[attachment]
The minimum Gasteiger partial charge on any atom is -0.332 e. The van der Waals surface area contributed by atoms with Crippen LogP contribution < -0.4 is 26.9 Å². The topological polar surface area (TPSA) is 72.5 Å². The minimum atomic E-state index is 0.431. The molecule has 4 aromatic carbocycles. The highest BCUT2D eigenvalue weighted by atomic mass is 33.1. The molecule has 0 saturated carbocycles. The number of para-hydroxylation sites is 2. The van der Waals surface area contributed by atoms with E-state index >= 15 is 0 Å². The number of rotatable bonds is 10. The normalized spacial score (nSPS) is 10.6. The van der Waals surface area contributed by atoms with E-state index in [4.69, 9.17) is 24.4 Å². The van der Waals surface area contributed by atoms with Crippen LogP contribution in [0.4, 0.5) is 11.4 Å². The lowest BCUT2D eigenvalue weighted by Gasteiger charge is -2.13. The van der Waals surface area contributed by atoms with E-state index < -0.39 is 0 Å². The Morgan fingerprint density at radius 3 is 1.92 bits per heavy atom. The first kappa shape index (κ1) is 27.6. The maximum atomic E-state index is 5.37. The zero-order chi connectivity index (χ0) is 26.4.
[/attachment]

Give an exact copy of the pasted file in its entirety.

The minimum Gasteiger partial charge on any atom is -0.332 e. The van der Waals surface area contributed by atoms with Crippen LogP contribution < -0.4 is 26.9 Å². The topological polar surface area (TPSA) is 72.5 Å². The minimum atomic E-state index is 0.431. The molecule has 4 aromatic carbocycles. The highest BCUT2D eigenvalue weighted by atomic mass is 33.1. The molecule has 0 saturated carbocycles. The number of para-hydroxylation sites is 2. The van der Waals surface area contributed by atoms with E-state index >= 15 is 0 Å². The number of rotatable bonds is 10. The normalized spacial score (nSPS) is 10.6. The van der Waals surface area contributed by atoms with E-state index in [4.69, 9.17) is 24.4 Å². The van der Waals surface area contributed by atoms with Crippen LogP contribution in [0.4, 0.5) is 11.4 Å². The lowest BCUT2D eigenvalue weighted by Gasteiger charge is -2.13. The van der Waals surface area contributed by atoms with E-state index < -0.39 is 0 Å². The Morgan fingerprint density at radius 3 is 1.92 bits per heavy atom. The first kappa shape index (κ1) is 27.6. The maximum atomic E-state index is 5.37. The zero-order chi connectivity index (χ0) is 26.4.